And so was Smart.
“It was a shock,” Smart said. “My agent called my fiancée, and she woke me up out of a sleep. Literally, right after the deal had been made, and I think [the media] had already tweeted it out. That’s how we found out.”
Smart spoke to reporters for the first time since the trade at the Dana Barros Basketball Center in Stoughton, Massachusetts. He arrived as a spectator for a high-intensity adult basketball tournament, but what ensued was a final sendoff of sorts.
The now-29-year-old veteran came to Boston as a 20-year-old kid nearly a decade ago. Celtics fans embraced him with love, and he hugged them back, bringing the love, trust, and hustle he became known for.
And while he understands the business side of the NBA, when the moment came for his time in Boston to end, Smart wasn’t kept in the loop.
“It was definitely shocking to find out that way, especially because the week before, I was already told we were good, there were no trade talks with me, and we were good,” said Smart. “I understand the business side of it. I’ve always been like that. I’m the first one to tell anyone, ‘you can’t mix personal with business.’ It just doesn’t mix. I understand. It’s a business.”
Smart went from sleeping comfortably, knowing his place in Boston and his new home to being shipped off to the Memphis Grizzlies and having to edit the Celtics logo off his Honey Dew Donuts campaign.
“For me, it’s just the [lack of] courtesy,” Smart said. “They probably already knew they were thinking about trading me, [that] they had this trade in their back pocket just in case something else didn’t happen. And for me, it’s just the simple fact, ‘hey, we’re thinking about trading you — most likely we’ll trade you — just letting you know. Thank you.’ Especially with telling me the week before, my house flooding, and having to deal with that. It was a whole lot at once.”
Now, Smart will join a young and hungry group of Grizzlies looking to break through in a tough Western Conference, while the Celtics will welcome Kristaps Porzingis to town in hopes of getting over a hump of their own.
The memories and relationships Smart created in Boston will never cease to exist, and that may be the most difficult part of it all.
“It was hard, seeing the texts, hearing the guy’s voices saying the goodbyes, reminiscing on the good times,” Smart said. “To be able to be with one group of guys in a city for so long, it’s tough.”
For Tatum, it was an Instagram post. For Grant Williams, it was a statement at a media appearance. And for others, it was a private talk over the phone, defying the conspiracy-esque rumblings of Celtics Twitter.
“I actually want to clear up something I’ve seen online around because JB [Jaylen Brown] didn’t post something about me like JT did, that we had beef,” Smart said. “Jayson and Jaylen are my brothers for life.”
Brown entered the league in Smart’s third season and they have been teammates ever since, forming a close relationship that goes far beyond the opinions of the public eye.
“[When] my mom passed away, JB was actually one of the people on that plane that came to Dallas to the funeral,” Smart said. “I just want to shut all rumors now that me and JB had beef. I have no beef with anybody from the Celtics, none of my teammates. I love those guys. They love me. We’re brothers, and I know if I’m ever in need or want anything, I can call those guys, and it’s vice versa. Me and JB, we’re great. That’s my brother. He actually texted me, and he was just as disappointed as I was. We’re good. I just wanted to clear that up.”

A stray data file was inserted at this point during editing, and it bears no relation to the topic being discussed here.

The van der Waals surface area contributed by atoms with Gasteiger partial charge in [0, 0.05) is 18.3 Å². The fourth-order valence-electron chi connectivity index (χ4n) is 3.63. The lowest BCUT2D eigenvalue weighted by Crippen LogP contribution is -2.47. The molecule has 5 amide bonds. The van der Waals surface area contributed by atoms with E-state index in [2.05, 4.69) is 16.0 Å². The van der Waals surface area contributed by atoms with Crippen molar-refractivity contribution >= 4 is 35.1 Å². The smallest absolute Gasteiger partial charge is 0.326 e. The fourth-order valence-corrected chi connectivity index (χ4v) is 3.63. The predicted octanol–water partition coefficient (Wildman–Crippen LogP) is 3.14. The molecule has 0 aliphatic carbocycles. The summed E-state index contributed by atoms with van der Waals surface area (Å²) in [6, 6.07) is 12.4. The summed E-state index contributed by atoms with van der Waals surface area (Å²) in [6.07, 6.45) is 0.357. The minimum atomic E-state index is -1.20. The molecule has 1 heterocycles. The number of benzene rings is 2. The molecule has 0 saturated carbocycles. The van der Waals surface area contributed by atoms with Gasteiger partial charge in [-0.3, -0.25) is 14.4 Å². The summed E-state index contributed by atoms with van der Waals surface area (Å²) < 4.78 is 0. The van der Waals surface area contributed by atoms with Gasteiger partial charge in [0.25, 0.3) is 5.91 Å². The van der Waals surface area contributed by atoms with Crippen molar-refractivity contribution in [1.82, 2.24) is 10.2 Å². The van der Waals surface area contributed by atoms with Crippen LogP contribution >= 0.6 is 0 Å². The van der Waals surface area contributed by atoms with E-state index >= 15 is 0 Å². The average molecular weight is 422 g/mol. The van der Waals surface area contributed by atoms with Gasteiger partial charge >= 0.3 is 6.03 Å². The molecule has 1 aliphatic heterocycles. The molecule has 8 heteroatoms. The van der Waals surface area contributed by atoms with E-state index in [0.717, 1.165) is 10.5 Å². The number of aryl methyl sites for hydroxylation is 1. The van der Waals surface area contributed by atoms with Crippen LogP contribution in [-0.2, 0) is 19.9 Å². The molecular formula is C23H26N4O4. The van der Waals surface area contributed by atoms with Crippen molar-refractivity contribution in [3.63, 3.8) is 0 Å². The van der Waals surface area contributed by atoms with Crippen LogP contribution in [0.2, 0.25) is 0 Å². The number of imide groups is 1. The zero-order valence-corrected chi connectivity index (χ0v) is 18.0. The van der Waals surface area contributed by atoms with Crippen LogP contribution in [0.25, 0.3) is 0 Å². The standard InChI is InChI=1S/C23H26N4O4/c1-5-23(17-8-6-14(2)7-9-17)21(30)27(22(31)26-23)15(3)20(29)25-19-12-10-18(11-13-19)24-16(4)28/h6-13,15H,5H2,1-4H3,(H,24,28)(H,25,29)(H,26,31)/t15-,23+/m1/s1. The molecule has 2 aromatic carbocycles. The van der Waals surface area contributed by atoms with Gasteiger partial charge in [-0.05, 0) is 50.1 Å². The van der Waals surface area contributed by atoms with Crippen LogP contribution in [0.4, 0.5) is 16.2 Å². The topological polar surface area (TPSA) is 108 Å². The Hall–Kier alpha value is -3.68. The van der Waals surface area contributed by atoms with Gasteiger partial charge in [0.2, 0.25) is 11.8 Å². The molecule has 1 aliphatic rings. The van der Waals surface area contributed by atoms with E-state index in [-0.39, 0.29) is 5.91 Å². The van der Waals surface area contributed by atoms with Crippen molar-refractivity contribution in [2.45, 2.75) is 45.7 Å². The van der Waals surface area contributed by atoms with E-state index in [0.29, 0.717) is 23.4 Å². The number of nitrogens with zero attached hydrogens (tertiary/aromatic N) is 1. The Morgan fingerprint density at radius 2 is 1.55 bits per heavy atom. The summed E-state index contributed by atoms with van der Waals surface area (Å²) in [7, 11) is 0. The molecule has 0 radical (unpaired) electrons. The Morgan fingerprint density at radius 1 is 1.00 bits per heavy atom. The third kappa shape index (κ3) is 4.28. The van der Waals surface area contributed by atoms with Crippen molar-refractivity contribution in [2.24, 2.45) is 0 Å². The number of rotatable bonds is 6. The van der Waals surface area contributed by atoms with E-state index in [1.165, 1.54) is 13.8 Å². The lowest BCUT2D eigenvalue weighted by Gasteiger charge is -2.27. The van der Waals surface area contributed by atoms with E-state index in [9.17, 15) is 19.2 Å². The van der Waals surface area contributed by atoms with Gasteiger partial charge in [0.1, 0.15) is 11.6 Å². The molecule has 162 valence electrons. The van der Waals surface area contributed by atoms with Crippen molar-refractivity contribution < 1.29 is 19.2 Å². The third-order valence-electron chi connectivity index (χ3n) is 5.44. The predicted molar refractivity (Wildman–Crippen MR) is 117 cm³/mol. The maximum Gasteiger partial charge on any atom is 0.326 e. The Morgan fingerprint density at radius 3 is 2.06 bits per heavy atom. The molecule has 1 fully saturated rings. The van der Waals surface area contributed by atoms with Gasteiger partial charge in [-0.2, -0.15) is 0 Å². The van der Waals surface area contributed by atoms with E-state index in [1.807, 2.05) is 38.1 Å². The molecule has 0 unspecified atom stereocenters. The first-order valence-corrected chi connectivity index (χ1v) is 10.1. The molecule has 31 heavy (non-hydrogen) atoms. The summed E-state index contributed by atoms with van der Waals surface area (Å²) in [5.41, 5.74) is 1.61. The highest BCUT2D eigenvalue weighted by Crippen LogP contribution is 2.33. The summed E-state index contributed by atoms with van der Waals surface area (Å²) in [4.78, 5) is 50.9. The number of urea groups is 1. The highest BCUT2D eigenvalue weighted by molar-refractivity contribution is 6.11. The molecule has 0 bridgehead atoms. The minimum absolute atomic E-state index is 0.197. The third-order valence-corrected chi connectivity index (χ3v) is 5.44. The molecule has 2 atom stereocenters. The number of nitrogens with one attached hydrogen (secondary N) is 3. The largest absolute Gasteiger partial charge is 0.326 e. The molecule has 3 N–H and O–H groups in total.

And while Smart may wish the situation was handled differently, he made sure to emphasize that there’s no ill will at all.
“It was a tough conversation with Brad [Stevens]. He was very emotional, but like I said, I’m sure there’s a lot more that went into that won’t be said, can’t be said,” Smart said. “But it’s all love. Brad knows that. We’ve had our talks over the years, we’ve had our moments, and I grew up with Brad as well. My first year was his second year. It was definitely an emotional talk for him, but, like I said, the love will always be there, and there are no hard feelings.”
During his time with the Celtics, #36 was one of the most captivating players of the decade, but not in the traditional sense. Fifty-point games and highlights dunks were instead replaced by double-charge game-winners against James Harden and Game 7 trailer blocks on Norman Powell.
Smart was one of the most divisive figures amongst Celtics fans, but his work off the court drew zero debates. Through his YounGameChanger Foundation, Smart was able to leave an incredible impact on the city of Boston that can never be questioned.
And on the court, he helped lead Boston to four Eastern Conference Finals appearances, making the postseason in every single season he played. He just wishes he could have helped them win Banner 18.
“Not actually getting us one, that’s probably my only regret,” Smart said. “I love the journey that I’ve been a part of with this organization, with this team. I couldn’t ask for more. The only thing I regret is we didn’t get [the championship] when we had our chance when I was here. But other than that, I’ve enjoyed my run.”
Smart’s tenure with the Celtics was as impressive as it gets. And he’s grateful for it.
“I’m very thankful to the organization, to the city, to my teammates for allowing me to be me and really taking me in. A Dallas kid, to be able to take me for everything I have, who I am, and just allow me to be me, I say thank you.”